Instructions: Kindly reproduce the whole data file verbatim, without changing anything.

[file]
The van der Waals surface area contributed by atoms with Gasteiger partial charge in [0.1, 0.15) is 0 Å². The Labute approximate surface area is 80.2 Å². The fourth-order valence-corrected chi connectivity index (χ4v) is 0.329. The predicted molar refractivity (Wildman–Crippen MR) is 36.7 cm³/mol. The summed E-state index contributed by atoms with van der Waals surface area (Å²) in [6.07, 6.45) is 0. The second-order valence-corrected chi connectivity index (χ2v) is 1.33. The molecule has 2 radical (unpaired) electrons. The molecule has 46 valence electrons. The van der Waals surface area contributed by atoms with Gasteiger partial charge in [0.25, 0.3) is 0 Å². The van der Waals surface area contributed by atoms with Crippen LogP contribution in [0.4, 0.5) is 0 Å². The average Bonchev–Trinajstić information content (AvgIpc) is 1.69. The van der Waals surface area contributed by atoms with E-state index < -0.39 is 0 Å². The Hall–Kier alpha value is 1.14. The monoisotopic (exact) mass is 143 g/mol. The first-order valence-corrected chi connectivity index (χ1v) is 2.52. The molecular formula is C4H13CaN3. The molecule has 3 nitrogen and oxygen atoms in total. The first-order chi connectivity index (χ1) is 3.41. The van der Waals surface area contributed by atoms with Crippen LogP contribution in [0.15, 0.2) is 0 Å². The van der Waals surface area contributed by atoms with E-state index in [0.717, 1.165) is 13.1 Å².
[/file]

The van der Waals surface area contributed by atoms with Gasteiger partial charge in [0.1, 0.15) is 0 Å². The Labute approximate surface area is 80.2 Å². The fourth-order valence-corrected chi connectivity index (χ4v) is 0.329. The predicted molar refractivity (Wildman–Crippen MR) is 36.7 cm³/mol. The summed E-state index contributed by atoms with van der Waals surface area (Å²) in [6.07, 6.45) is 0. The second-order valence-corrected chi connectivity index (χ2v) is 1.33. The molecule has 2 radical (unpaired) electrons. The molecule has 46 valence electrons. The van der Waals surface area contributed by atoms with Gasteiger partial charge in [0.25, 0.3) is 0 Å². The van der Waals surface area contributed by atoms with Crippen LogP contribution in [0.4, 0.5) is 0 Å². The average Bonchev–Trinajstić information content (AvgIpc) is 1.69. The van der Waals surface area contributed by atoms with E-state index < -0.39 is 0 Å². The Hall–Kier alpha value is 1.14. The monoisotopic (exact) mass is 143 g/mol. The first-order valence-corrected chi connectivity index (χ1v) is 2.52. The molecular formula is C4H13CaN3. The molecule has 3 nitrogen and oxygen atoms in total. The first-order chi connectivity index (χ1) is 3.41. The van der Waals surface area contributed by atoms with Crippen LogP contribution in [0.15, 0.2) is 0 Å². The van der Waals surface area contributed by atoms with E-state index in [0.717, 1.165) is 13.1 Å².